From the Pastors Desk




This year we mark the centenary of the end of World War 1. On Remembrance Sunday 11 November 2018, people around the Commonwealth will be reflecting on the lives that were changed irrevocably, and those that were lost. 

Some 65 million men were mobilised across Europe during World War 1. Nearly a third of them – some 21 million – were wounded. Another 8.5 million were killed and some 7.7 million were taken prisoners of war. All of them had family and friends whose lives were changed forever by the events of 1914-1918. This year gives us the chance to remember, but also to pray and work for peace, looking forward with hope. 

With the Armistice Centenary on November 11 coinciding with Britain's Remembrance Sunday, the traditional ceremony at the Cenotaph will conclude with an expanded march-past of 10,000 people chosen by ballot.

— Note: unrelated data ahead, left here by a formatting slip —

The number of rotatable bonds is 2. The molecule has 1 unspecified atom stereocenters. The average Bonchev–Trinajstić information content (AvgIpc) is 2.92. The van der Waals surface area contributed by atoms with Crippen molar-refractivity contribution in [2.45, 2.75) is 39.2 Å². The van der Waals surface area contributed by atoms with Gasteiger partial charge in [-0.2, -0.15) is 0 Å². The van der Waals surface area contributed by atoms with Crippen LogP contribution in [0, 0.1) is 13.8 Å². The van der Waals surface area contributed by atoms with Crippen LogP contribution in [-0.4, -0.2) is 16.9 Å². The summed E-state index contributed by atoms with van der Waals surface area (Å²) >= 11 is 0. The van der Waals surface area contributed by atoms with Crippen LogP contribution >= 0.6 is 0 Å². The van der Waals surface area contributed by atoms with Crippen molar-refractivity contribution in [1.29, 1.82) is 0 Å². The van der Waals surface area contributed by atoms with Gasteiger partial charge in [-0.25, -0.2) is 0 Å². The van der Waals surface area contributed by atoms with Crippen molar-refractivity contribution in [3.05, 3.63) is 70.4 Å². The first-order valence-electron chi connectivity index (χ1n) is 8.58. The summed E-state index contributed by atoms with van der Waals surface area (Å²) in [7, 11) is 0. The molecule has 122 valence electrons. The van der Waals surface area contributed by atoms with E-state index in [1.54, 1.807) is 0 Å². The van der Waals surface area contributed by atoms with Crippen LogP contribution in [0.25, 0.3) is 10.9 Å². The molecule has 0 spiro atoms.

As part of the day’s commemorations, Britain and Germany are joining in a call for bells of all kinds to be rung globally to replicate the outpouring of relief when the guns fell silent. The US has already made a similar appeal to Americans.

Britain’s church bells, which had largely been silenced during the Great War, started ringing out in celebration as news of the Armistice spread.

"On the centenary of the Armistice, it is right that we come together to give thanks to those who paid the ultimate sacrifice and those who returned home to help shape the world we live in today," UK Culture Secretary Jeremy Wright says.